RJ-45 connector is the most commonly used connector in 10BaseT, and 100BaseT networks. RJ-11 connectors are commonly available either with 4-wire or 6-wire, whereas RJ-45 has 8 wires (4-pairs). An RJ-45 connector has 8 connection pins and can accommodate 4 pairs of wires. Typically, a UTP cable with RJ-45 connectors is used to connect the NIC card on the home computer with the DSL broadband modem. RJ-45 connectors have 8 contacts. RJ-45 connector is most commonly used in 10BaseT, and 100BaseT networks. RS-232 is a serial port specification. RJ-48C connectors are 8-pin jacks (think RJ-45) used with T1 lines. Pins 1, 2, 4, and 5 are used for data (1 and 2 for receiving; 4 and 5 for transmitting), and pins 7 and 8 are used for cable shield integrity. Pins 3 and 6 are not used.
The connector shown in the exhibit is a 4-wire RJ-11 connector. RJ-11 connectors are also available in 6-wire.
Two frequently used Firewire connectors are 4-pin connector, and 6-pin connector. A 4-pin connector does not carry power through the connector, whereas a 6-pin connector carries the dc-power required for operating the connected device.
Fiber optics connector
MT-RJ (Mechanical Transfer Registered Jack): This uses a form factor and latch like the RJ-45 connectors, supports full duplex. It costs less than ST or SC connectors, and is easier to terminate and install than ST or SC.
RS-232 (Recommended Standard) is a TIA/EIA standard for serial transmission between computers and peripheral devices such as modems, mice, and keyboards. RS-232 commonly uses a 25-pin DB-25 connector or a nine-pin DB-9 connector.
DB 15 connector can be found on sound cards, older AUI network cards and devices, as well as legacy Macintosh monitors. This is commonly referenced as the Game port. This is due to the fact that the most common peripheral for this port was a joystick or video game controller.
DB 37 connector is used sometimes with Cisco networking hardware, and other applications that use RS-449 serial communication.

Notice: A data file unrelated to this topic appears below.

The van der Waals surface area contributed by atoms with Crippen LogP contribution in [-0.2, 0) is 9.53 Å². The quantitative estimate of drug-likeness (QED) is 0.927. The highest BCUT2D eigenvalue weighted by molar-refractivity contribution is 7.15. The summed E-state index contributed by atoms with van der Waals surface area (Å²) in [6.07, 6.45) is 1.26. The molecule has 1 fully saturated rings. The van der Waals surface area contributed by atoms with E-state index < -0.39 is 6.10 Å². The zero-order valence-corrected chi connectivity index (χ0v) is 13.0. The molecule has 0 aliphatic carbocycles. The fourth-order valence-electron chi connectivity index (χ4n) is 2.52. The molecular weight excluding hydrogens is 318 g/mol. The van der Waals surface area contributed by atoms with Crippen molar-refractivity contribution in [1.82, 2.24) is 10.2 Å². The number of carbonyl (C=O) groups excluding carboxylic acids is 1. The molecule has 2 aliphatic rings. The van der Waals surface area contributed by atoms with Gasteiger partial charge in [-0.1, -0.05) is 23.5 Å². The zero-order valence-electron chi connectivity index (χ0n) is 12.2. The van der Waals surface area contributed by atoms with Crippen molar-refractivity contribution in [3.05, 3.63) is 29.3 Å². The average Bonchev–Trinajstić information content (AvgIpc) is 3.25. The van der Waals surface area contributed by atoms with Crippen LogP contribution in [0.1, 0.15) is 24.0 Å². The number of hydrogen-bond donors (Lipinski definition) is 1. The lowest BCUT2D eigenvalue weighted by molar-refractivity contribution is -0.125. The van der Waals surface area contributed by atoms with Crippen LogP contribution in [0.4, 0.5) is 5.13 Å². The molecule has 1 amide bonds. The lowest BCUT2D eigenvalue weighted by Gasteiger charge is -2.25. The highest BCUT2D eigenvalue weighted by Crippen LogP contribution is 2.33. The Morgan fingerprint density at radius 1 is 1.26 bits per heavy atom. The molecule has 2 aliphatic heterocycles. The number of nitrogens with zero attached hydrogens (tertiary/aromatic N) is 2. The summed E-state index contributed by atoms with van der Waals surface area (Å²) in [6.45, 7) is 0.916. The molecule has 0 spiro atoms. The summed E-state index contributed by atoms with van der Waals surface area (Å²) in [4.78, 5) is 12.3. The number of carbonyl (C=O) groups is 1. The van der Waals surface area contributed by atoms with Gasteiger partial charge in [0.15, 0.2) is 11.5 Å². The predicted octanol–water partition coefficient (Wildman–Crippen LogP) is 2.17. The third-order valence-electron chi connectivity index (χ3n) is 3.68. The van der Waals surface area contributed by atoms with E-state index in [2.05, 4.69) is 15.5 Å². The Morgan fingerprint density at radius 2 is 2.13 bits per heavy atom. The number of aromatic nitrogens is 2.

HD15 is a High Density DB-style connector, so it can also be called an HD DB15. It is used in video applications that support much higher resolutions.
F-type connector: The exhibit shows an F-Connector. F-Connector is widely used in TV and Video displays
Copper termination standards
T568A and T568B are the two color codes used for wiring eight-position RJ45 modular plugs. Both are allowed under the ANSI/TIA/EIA wiring standards. The only difference between the two color codes is that the orange and green pairs are interchanged.
TIA/EIA 568a and TIA/EIA 568b:
The color coding shown in the figure corresponds to EIA/TIA 568A standard. For EIA/TIA 568B standard, the green and orange wires are interchanged. By following 568A on either end of the cable, you are preparing straight cable. If one end of the cable is 568A and the other end is 568B, the you are preparing a cross cable.
Straight-through cables: These are primarily used for connecting unlike devices. All wire pairs are in the same order on each end of the cable. A straight-through cable is typically used in the following situations:
Crossover cables: These are very similar to straight-through cables, except that they have pairs of wires that crisscross. This allows for two devices to communicate at the same time. Unlike straight-through cables, we use crossover cables to connect like devices.
Rollover cables: Rollover cables like other cabling types, got their name from how they are wired. Rollover cables essentially have one end of the cable wired exactly opposite from the other. This essentially "rolls over" the wires. Rollover cables, also called Yost cables, usually connect a device to a router or switch's console port. This allows a programmer to make a connection to the router or switch, and program it as needed. These types of cables are generally not used very much, so are usually colored differently from other types of cables.
An USB (short for Universal Serial Bus) has the following properties:
USB connectors are of two types, "type A" - flat type usually used on computer end; "type B" used on devices.
Ethernet deployment standards:
The distance specification for various media type is as given below:
|1000BaseT||Cat 5 UTP, 4 pair||100 meters|
|1000BaseSX||Multi-mode fiber cable||260 meters|
|1000BaseLX||Single mode fiber cable||3 km|
|100Base-FX||Multi-mode fiber cable||2km|
|10GBase-SR||Multi-mode fiber cable||26-82m|
|10GBaseER||Single mode fiber cable||40km|
|10GBaseSW||Multi-mode fiber cable||200M|
|10GBaseT||Cat 6a (or higher)||100m|
Important points to remember
The 100BASE-TX specification defines 100Mbps Ethernet transmission across Category 5 UTP cable and Type 1 STP cable at distances up to 100 meters. 100BASE-TX uses 2 pairs (4 wires) in the Two-Pair wire bundle. Most 100BASE-TX products support category 5 UTP cabling only. Ethernet 10BaseT is the most widely used network based on star topology.
10Base2 cable uses 50 Ohm, RG-58 cable also called Thinnet. 10Base2 is a Bus type topology. Signal traveling on one direction will reflect after reaching the far end, if no termination is provided. Therefore, termination is required at both ends of a 10Base2 Ethernet network.
10Base5 cable uses 50 Ohm, RG-8, or RG-11 cable also called Thicknet.